Listen to a conversation he might have had with the disciple Peter after the Scripture story of the woman caught in sin.
Peter starts by saying, “Jesus, I don’t understand what just happened. Don’t you believe in the Law of Moses? Isn’t that the word of God?”
Jesus responds, “Peter, I agree with you and these teachers. It’s true that our Bible says a woman like this should be stoned to death. That’s what I was taught as a child.”
“But then why Jesus? Why did you not agree with them? If our Bible is clear, then who are you to contradict it? If God said it, then why are you not following it?”
“Peter, I’ve come to understand our Scriptures differently. I don’t believe they are God’s definitive Rule Book. They don’t have the final word.”
“What do you mean, Jesus?”
“For example, Peter, you know that you have been taught, ‘An eye for an eye and a tooth for a tooth’”
“That’s right Jesus. That’s a good summary of many of the rules we find in our Bible.”
“Well, Peter, I tell you this: Don’t try to get even with a person who has done something to you. When someone slaps you on the right cheek, turn and let that person slap your other cheek.”
“Are you kidding Jesus? That’s not what it says for us to do in the Bible.”
“Peter, I believe God is still speaking. I’ve been listening to the Spirit and believe God is sharing a new message of love and non-retaliation. In addition, I believe you can find some signs of this new way in our Bibles. For example, you can find there a merciful God who continues to love us even after we’ve hurt God. God doesn’t retaliate against us. Peter, you shouldn’t follow the letter of the Law as the Pharisees and teachers of the Law too often do, but instead look for the underlying intent or meaning.”
“Jesus, what do you see as the underlying intent or meaning of the Law in our Bibles?”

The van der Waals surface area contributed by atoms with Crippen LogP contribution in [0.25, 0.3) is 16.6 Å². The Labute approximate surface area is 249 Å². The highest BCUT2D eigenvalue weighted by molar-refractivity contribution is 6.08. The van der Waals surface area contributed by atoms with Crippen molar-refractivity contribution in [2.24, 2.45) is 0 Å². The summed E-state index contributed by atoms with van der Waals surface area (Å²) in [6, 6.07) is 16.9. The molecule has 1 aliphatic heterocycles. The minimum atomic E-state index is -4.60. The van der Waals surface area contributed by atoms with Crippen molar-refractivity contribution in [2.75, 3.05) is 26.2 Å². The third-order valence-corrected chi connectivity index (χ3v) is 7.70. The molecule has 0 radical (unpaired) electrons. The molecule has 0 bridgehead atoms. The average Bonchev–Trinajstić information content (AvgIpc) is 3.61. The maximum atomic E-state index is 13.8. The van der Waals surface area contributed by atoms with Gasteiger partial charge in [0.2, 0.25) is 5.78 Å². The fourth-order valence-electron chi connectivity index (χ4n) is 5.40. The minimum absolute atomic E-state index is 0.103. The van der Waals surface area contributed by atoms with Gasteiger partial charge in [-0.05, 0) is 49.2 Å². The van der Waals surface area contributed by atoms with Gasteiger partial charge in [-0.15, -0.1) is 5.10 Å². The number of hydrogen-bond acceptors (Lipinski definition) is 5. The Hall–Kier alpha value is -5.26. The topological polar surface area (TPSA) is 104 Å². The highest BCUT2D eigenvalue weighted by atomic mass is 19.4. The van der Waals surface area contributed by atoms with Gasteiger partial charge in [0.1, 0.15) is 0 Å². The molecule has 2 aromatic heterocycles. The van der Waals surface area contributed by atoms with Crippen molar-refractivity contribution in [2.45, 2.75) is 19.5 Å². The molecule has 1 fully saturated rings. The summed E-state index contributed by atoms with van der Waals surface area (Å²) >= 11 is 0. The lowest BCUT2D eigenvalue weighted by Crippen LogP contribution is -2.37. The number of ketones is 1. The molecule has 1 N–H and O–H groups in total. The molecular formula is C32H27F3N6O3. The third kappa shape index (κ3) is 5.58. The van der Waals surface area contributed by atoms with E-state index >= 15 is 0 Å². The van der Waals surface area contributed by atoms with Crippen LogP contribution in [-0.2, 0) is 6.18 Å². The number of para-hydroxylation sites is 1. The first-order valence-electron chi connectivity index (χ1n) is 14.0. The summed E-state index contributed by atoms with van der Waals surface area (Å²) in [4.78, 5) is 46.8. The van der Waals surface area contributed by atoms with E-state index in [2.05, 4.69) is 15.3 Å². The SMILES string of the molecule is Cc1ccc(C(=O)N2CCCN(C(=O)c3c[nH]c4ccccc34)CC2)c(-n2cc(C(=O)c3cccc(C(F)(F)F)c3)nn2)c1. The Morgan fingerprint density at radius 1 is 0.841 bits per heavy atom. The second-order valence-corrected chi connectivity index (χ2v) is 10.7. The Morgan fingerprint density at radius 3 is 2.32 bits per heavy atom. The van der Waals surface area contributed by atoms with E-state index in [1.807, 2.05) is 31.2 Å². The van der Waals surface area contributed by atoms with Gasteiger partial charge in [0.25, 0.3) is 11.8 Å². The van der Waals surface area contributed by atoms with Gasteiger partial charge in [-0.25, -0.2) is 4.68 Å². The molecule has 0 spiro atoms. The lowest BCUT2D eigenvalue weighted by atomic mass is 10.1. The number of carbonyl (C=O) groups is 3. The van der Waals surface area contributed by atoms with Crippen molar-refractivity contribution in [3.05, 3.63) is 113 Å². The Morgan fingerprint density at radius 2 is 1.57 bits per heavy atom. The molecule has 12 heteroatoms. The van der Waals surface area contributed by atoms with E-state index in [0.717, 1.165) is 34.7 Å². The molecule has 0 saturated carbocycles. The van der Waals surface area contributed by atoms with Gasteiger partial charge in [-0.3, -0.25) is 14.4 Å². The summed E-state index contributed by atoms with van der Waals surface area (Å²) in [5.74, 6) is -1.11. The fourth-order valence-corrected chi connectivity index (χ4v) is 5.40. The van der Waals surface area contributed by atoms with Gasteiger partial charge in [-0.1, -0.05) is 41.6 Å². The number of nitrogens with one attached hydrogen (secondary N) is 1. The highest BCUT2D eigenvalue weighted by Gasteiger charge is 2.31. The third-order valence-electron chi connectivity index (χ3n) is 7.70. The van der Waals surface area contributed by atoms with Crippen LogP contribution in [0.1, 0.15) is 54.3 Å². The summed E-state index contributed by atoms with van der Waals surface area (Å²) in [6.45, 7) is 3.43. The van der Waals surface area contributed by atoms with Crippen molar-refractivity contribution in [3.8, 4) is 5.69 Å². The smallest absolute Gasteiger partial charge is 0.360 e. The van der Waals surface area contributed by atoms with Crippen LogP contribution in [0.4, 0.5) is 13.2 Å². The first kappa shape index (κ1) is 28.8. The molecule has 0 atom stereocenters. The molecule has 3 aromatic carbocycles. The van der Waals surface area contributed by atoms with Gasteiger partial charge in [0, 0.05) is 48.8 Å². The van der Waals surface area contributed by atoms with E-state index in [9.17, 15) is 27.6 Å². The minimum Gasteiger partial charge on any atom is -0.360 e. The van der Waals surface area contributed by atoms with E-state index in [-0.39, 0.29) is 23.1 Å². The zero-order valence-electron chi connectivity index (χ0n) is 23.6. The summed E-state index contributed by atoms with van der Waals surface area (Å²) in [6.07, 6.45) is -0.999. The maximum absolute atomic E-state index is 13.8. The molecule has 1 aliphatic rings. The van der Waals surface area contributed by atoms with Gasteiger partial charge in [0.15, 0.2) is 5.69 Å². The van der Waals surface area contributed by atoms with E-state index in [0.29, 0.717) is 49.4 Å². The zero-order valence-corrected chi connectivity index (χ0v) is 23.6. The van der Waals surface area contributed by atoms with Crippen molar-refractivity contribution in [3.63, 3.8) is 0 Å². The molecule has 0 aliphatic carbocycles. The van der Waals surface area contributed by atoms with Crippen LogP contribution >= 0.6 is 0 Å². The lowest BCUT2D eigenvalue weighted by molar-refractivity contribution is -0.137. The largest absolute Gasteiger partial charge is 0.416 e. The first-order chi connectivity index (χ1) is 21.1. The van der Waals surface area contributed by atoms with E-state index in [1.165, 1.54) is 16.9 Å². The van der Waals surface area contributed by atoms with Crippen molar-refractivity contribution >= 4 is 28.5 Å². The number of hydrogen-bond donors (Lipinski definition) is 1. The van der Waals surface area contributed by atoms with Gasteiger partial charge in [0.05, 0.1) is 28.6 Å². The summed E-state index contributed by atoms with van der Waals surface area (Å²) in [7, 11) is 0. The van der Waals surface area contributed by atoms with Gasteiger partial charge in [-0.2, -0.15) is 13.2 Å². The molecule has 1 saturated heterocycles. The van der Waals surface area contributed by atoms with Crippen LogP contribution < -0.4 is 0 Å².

“Someone once asked what I thought was the most important commandment. I told them: Love the Lord your God with all your heart, soul, and mind. And love others as much as you love yourself. That summarizes the intent and meaning of the Law in our Bibles.”
You see this is Jesus deconstructing and reconstructing an understanding of the Bible. He didn’t settle for what he was taught as a child in the Construction Stage.
How have your views about the Bible changed over the years? What type of Deconstruction and Reconstruction have you done regarding the Scriptures?
Let me continue to tell you my story.
After reading the Bible a dozen times as a youth, I went off to a Christian college and then seminary and took many Bible classes.
I remember Professor George Lyons. He taught Greek. But more importantly he also taught me to bring my head to my understanding of my faith and the Bible. I began to learn what others had been saying about the Bible for years.
First, I learned that human beings wrote the Bible. The Bible was written by people two thousand to three thousand years ago in the Middle East. As I read the Bible now, I keep in mind that these people are bringing their own perspectives and realities of that time and place.
I also came to recognize that much of the Bible is more metaphorical like parables and stories than factual like a newspaper or encyclopedia accounts. In other words, the stories are true, but not necessarily factual events. It’s about looking for the meaning of the story and the intent of the Scripture rather than trying to figure what exactly happened.
All in all, it’s more about listening to God’s Spirit speak to us today. For I believe that God is still speaking to us.
God can use the Scriptures to speak to us. But…
But there are places where God’s still speaking voice today contradicts what it says in the Bible. For example, slavery is clearly supported in both the Old and New Testaments, but I don’t believe that slavery is God’s intention for anyone. Another example is the affirmation of the killing and even genocide of enemy peoples in the Old Testament. I don’t believe that genocide is ever God’s intention.
Jesus did this same type of deconstruction and reconstruction back in his day. That’s what our Scripture readings were about this morning. Jesus was listening to God’s still speaking voice.
As I was preparing for this message, I realized that the story about Jesus and the woman caught in sin most likely did not even happen. Even though it’s in my Bible, I read in the footnotes that the story is not found in any of the early manuscripts. In other words, it’s a story that was added hundreds of years after the New Testament was written in the first century.
The story about Jesus and the woman caught in sin where Jesus says: “If any of you have never sinned, then go ahead and throw the first stone”, that whole story is not factual or literal. But the truth of the story resonates in our day. God’s Spirit uses this story to remind us of God’s grace for every person, including you and me.
I find meaning in the Scriptures and I find God speaking to me through the Scriptures even though I no longer believe them to be God’s direct, dictated, inerrant words.
What about you?
How have your views changed about the Bible over the years?